The award-winning colliery firefighters - View larger version with identification (Mel Moran Collection)
This history of Sutton Manor would not be complete without mentioning the volunteers who served as the colliery's firemen. As well as dealing with any incidents on site, the team of firefighters competed in the annual Fire Brigades' competition, which was open to teams from factories and pits. As can be seen from the above picture, Sutton Manor was extremely successful in this and other firefighting competitions and acquired many trophies. The core of the group was Billy Saunders (Colliery Fire Officer), Colin Neimarlija, Terry Gilford, Jack Prescott and Alan Barnes, who all served for many years during the 1970s and '80s.
The lamp room team in 1981 examining lamps prior to their deployment down the pit (View HiRes Mel Moran Collection)
The aforementioned lamp room team also played an important safety role within the colliery. They were charged with not just distributing the lamps used by the men down the pit, but in keeping them in top condition. These photographs were taken in September 1981 with the picture above showing (L to R) Bob Mellor, Tommy Stanley, Nicko Nujmarlia and Alf Houghton. Bob and Alf are reprised in this second photo. (HiRes)
In 1982 the colliery announced its intention to sell surplus methane gas to the ICI Pilkington Sullivan works at Widnes. A 5 mile-long pipeline linked Sutton Manor with ICI and over five million therms of methane - equivalent to three million gallons of oil - was pumped through it. Cooling, distribution and pumping facilities were sited at the colliery and filtration and metering equipment was situated at ICI. The scheme cost £3 million and began on July 14th 1983.
There were gifts from many sources, especially from people in Liverpool. Sutton Manor's Brian Mitchell and Jim Smith took a brightly painted Play Bus into the city each week and people came out of their homes and donated whatever they could. There were also collection centres in Hardman Street and at the Liverpool Seamans' Offices.
For almost a year the Printers Union took Sutton Manor miners to a local cash and carry to buy fruit, bacon, eggs and vegetables. Every week a man, who no one knew, turned up at the institute with a large bag of carrots and one of onions.
For the children of the strikers, the free school dinner was a lifeline that served as their main meal of the day and the community also ensured that the youngsters had an annual Christmas party. On August 23rd 1984, 200 children from Sutton Manor families got away from the hardship of the strike through a day in Blackpool. The trip was funded by the NUM and businesses, who provided specially reduced rates. There were also large reductions made by Blackpool Tower and the Winter Gardens, where meals and a disco were enjoyed.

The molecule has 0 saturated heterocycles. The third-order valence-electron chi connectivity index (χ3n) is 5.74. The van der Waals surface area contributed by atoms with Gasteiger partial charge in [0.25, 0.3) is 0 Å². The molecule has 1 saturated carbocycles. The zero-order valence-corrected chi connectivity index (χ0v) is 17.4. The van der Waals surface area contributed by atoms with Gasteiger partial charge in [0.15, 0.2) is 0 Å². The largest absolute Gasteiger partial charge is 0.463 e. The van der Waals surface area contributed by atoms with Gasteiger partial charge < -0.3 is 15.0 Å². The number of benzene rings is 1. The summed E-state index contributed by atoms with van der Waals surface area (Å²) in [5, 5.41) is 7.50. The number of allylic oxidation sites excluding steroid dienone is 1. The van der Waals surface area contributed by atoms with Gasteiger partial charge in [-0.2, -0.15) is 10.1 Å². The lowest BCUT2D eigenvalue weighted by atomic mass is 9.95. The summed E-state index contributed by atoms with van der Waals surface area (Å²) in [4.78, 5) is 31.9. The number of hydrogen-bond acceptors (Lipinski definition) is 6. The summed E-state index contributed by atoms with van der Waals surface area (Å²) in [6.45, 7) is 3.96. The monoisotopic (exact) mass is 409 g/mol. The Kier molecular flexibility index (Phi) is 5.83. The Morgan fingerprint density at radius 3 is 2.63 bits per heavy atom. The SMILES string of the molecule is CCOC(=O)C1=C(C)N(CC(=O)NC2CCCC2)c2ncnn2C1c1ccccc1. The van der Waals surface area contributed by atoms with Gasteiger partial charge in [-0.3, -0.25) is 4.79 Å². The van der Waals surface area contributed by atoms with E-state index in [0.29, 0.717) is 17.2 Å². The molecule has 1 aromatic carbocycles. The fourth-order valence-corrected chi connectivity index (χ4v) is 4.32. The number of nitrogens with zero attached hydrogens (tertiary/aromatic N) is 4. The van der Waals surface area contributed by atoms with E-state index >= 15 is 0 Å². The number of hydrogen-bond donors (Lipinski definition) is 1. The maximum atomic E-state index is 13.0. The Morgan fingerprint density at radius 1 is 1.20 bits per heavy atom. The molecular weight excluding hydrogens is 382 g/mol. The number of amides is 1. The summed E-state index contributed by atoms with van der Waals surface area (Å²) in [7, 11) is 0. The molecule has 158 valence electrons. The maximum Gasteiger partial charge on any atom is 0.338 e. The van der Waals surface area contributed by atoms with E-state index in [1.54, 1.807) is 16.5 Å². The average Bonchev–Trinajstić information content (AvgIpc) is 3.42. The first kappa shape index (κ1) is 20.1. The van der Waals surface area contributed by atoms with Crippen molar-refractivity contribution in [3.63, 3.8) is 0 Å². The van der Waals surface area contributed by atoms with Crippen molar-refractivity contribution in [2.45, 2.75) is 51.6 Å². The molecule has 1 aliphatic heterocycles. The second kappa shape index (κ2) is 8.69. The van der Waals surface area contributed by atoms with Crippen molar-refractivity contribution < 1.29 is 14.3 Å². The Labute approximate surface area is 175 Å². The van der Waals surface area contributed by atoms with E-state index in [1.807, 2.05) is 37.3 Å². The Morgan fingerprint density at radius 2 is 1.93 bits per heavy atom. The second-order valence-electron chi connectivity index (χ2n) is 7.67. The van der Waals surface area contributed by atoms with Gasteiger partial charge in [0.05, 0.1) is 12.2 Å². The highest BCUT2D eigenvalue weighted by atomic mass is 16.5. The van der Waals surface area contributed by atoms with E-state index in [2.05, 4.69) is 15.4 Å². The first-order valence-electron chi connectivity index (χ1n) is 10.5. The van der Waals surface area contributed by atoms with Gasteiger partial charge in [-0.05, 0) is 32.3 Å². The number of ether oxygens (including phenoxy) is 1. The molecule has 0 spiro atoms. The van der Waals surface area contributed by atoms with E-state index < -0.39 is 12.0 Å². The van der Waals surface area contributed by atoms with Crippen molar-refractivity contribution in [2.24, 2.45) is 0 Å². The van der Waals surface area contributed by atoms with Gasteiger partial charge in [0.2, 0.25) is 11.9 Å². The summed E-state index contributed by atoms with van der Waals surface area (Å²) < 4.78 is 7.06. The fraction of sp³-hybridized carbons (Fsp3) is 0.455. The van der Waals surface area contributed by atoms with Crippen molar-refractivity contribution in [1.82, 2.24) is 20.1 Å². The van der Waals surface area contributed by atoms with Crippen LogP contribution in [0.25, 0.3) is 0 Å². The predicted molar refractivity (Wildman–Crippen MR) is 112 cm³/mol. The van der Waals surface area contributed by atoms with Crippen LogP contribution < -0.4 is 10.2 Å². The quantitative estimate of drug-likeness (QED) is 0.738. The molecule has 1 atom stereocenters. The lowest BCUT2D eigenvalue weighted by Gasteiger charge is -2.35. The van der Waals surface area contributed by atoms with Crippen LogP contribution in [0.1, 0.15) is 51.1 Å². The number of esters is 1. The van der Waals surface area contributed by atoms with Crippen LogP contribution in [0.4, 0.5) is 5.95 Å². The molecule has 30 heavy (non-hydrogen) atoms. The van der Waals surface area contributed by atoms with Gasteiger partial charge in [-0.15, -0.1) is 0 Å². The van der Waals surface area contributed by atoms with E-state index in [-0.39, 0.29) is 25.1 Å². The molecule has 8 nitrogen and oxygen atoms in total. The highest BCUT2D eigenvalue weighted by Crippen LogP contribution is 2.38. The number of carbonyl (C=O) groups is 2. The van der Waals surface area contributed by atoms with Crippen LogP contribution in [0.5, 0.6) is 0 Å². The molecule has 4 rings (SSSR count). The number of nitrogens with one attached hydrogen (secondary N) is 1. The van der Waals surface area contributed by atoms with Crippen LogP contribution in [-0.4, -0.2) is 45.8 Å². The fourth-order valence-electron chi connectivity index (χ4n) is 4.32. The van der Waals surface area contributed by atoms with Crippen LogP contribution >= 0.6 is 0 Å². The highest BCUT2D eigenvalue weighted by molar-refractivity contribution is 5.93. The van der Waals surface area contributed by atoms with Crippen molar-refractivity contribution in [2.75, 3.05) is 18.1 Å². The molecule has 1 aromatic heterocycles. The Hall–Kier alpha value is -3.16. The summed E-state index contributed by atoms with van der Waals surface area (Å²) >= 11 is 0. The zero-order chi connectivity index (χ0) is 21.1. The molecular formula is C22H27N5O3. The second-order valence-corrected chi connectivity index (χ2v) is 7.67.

1) Forest Road 2) Colliery canteen 3) Main gates 4) Manager's block 5) Pit baths clean side 6) Pit baths exit
7) Pit baths dirty side 8) Surveyors office 9) Toilets 10) Engineering workshops 11) Lamproom (pic Ian Lally)
During the Spring and Summer of 1986, the NCB's successor, British Coal, electrified Sutton Manor's number 1 shaft steam winder, leaving the number 2 shaft winder in its original condition of steam. Sutton Manor colliery was, for a time, unique in possessing one of the newest electric winding engines, as well as having one of the oldest in number 2 shaft's steam winder. In fact it was the last colliery in the country to use steam as the St.Helens Reporter had reported eight years earlier:
Work to electrify the no.1 pit's steam winder and shaft at Sutton Manor colliery by Qualter Hall in 1986
The no. 1 pit had previously been used for winding men and materials driven with the same coal-fired boilers built by the same company that manufactured the Titanic's boilers and engines. The electrification meant that for the first time in the mine's history, coal could be wound up the no. 1 shaft. The work was undertaken by engineering consultant's Qualter Hall & Co. Ltd. of Barnsley and the opportunity was taken to replace the old coal tubs with modern skips. The new structure was built around the old headgear, so that during construction coal production could continue. The winding engine had originally been built in 1914 by Yates & Thom of Blackburn. The no. 2 pit's engine, incidentally, had been manufactured by Fraser & Chalmers of Erith.
Photographed in August 1986 the new no.1 headgear and the no.2 headgear (Mel Moran Collection)
With months of this new investment British Coal shocked Sutton Manor mineworkers by announcing that they were going to make 250 redundancies. The pit was now considered uneconomic and the management claimed it was losing £25 for each tonne of coal that it produced. Jack Evans of British Coal told readers of the St.Helens Star that in his opinion some members of the workforce weren't grafting hard enough:
(Article published in The St.Helens Star on October 9th 1986)
Gilford, top dog of the Sutton Manor Colliery lamp room, with his pitmen pals in June 1988
On June 16th 1988 Manor pitmen Kevin Mather, Colin Brown, Bob Baugh and Alan Swift appeared in the St.Helens Star with their pet pooch Gilford. The dog had wandered into their lamp room some weeks earlier and decided to take up residence. As the animal had been found above ground, it was given the name of the colliery’s surface superintendent. Whether Terry Gilford considered it to be a tribute or insult wasn't recorded!
For week ending 20/01/1990, total weekly output had been a record 15,096 tonnes and the colliery results for the month of January 1990 were shown as an operating profit of £157,000, with net profit after capital charges of £46,000.